AffiliationUniv Arizona, Steward Observ
MetadataShow full item record
PublisherOXFORD UNIV PRESS
CitationEmma R Beasor, Ben Davies, Nathan Smith, Jacco Th van Loon, Robert D Gehrz, Donald F Figer, A new mass-loss rate prescription for red supergiants, Monthly Notices of the Royal Astronomical Society, Volume 492, Issue 4, March 2020, Pages 5994–6006, https://doi.org/10.1093/mnras/staa255
RightsCopyright © 2020 The Author(s). Published by Oxford University Press on behalf of the Royal Astronomical Society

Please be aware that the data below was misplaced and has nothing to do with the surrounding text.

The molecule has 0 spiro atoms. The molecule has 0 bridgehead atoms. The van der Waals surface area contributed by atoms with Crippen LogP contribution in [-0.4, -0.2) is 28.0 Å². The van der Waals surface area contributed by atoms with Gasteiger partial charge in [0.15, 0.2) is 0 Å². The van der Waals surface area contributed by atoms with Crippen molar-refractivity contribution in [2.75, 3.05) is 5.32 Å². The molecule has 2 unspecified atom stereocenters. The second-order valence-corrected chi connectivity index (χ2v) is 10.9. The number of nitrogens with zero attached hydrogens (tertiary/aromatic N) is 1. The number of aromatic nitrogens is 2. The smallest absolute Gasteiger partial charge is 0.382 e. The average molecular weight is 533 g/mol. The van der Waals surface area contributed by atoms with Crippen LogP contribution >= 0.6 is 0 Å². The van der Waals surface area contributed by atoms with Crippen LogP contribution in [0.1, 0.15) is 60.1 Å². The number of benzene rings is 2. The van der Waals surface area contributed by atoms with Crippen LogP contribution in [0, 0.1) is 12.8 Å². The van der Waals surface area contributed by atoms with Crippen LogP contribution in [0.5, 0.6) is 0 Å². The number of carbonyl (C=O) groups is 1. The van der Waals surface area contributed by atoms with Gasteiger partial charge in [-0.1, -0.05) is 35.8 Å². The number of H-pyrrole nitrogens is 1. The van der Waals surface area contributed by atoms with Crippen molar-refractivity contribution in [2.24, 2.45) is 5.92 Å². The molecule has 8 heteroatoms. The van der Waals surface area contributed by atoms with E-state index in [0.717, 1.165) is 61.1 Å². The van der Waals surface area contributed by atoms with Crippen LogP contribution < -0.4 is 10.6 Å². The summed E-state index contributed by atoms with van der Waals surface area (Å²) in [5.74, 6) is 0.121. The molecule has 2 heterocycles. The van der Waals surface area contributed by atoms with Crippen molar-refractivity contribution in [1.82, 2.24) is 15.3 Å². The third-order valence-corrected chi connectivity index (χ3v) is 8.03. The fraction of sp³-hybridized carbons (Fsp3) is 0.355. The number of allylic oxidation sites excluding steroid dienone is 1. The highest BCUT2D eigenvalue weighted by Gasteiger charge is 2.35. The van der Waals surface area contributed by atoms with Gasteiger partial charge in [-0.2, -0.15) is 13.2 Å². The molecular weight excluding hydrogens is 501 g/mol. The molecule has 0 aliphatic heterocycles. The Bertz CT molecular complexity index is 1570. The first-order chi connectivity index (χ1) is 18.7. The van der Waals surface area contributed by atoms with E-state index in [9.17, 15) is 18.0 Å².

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AbstractEvolutionary models have shown the substantial effect that strong mass-loss rates (Ms) can have on the fate of massive stars. Red supergiant (RSG) mass-loss is poorly understood theoretically, and so stellar models rely on purely empirical M luminosity relations to calculate evolution, Empirical prescriptions usually scale with luminosity and effective temperature, but M should also depend on the current mass and hence the surface gravity of the star, yielding more than one possible M for the same position on the Itertzsprung Russell diagram. One can solve this degeneracy by measuring M for RSGs that reside in clusters, where age and initial mass (Minis) are known. In this paper we derive M values and luminosities for RSGs in two clusters, NGC 2004 and RSGC1. Using newly derived Minis measurements, we combine the results with those of clusters with a range of ages and derive an Minis-dependent M prescription. When comparing this new prescription to the treatment of mass-loss currently implemented in evolutionary models, we find models drastically overpredict the total mass-loss, by up to a factor of 20. Importantly, the most massive RSGs experience the largest downward revision in their mass-loss rates, drastically changing the impact of wind mass-loss on their evolution. Our results suggest that for most initial masses of RSG progenitors, quiescent mass-loss during the RSG phase is not effective at removing a significant fraction of the H-envelope prior to core-collapse, and we discuss the implications of this for stellar evolution and observations of SNe and SN progenitors.
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